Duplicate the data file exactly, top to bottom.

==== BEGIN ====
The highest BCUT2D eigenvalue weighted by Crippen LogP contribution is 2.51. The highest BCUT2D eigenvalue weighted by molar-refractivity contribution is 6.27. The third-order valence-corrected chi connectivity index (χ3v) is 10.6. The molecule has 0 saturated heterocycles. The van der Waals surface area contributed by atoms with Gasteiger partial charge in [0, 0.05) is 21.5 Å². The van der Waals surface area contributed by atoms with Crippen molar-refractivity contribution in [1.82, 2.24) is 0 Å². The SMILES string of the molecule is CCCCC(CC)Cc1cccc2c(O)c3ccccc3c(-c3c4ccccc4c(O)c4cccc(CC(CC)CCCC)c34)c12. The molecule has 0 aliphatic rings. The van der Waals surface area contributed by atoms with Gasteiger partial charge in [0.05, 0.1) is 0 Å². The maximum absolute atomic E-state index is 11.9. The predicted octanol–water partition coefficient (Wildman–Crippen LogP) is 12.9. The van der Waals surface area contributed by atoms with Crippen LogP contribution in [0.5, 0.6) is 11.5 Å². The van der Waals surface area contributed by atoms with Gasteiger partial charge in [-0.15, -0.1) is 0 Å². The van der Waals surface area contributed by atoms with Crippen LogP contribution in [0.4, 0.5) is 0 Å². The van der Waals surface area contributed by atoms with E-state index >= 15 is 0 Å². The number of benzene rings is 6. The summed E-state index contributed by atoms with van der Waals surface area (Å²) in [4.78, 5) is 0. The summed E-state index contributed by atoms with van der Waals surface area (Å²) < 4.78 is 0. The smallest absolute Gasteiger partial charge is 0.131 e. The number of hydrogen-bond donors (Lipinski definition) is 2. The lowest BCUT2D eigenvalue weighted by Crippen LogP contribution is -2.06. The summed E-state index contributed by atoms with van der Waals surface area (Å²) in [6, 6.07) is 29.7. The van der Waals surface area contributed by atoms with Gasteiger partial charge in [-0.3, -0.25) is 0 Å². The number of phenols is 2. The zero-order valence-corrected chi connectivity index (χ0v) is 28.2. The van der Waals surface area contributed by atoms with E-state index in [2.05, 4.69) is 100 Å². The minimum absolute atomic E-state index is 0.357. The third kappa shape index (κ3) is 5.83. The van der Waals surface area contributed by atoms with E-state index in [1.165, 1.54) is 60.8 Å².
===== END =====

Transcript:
The highest BCUT2D eigenvalue weighted by Crippen LogP contribution is 2.51. The highest BCUT2D eigenvalue weighted by molar-refractivity contribution is 6.27. The third-order valence-corrected chi connectivity index (χ3v) is 10.6. The molecule has 0 saturated heterocycles. The van der Waals surface area contributed by atoms with Gasteiger partial charge in [0, 0.05) is 21.5 Å². The van der Waals surface area contributed by atoms with Crippen molar-refractivity contribution in [1.82, 2.24) is 0 Å². The SMILES string of the molecule is CCCCC(CC)Cc1cccc2c(O)c3ccccc3c(-c3c4ccccc4c(O)c4cccc(CC(CC)CCCC)c34)c12. The molecule has 0 aliphatic rings. The van der Waals surface area contributed by atoms with Gasteiger partial charge in [0.05, 0.1) is 0 Å². The maximum absolute atomic E-state index is 11.9. The predicted octanol–water partition coefficient (Wildman–Crippen LogP) is 12.9. The van der Waals surface area contributed by atoms with Crippen LogP contribution in [0.5, 0.6) is 11.5 Å². The van der Waals surface area contributed by atoms with Gasteiger partial charge in [-0.15, -0.1) is 0 Å². The van der Waals surface area contributed by atoms with Crippen LogP contribution in [0.4, 0.5) is 0 Å². The van der Waals surface area contributed by atoms with E-state index >= 15 is 0 Å². The number of benzene rings is 6. The summed E-state index contributed by atoms with van der Waals surface area (Å²) in [4.78, 5) is 0. The summed E-state index contributed by atoms with van der Waals surface area (Å²) < 4.78 is 0. The smallest absolute Gasteiger partial charge is 0.131 e. The number of hydrogen-bond donors (Lipinski definition) is 2. The lowest BCUT2D eigenvalue weighted by Crippen LogP contribution is -2.06. The summed E-state index contributed by atoms with van der Waals surface area (Å²) in [6, 6.07) is 29.7. The van der Waals surface area contributed by atoms with Gasteiger partial charge in [-0.3, -0.25) is 0 Å². The number of phenols is 2. The zero-order valence-corrected chi connectivity index (χ0v) is 28.2. The van der Waals surface area contributed by atoms with E-state index in [2.05, 4.69) is 100 Å². The minimum absolute atomic E-state index is 0.357. The third kappa shape index (κ3) is 5.83. The van der Waals surface area contributed by atoms with E-state index in [1.165, 1.54) is 60.8 Å².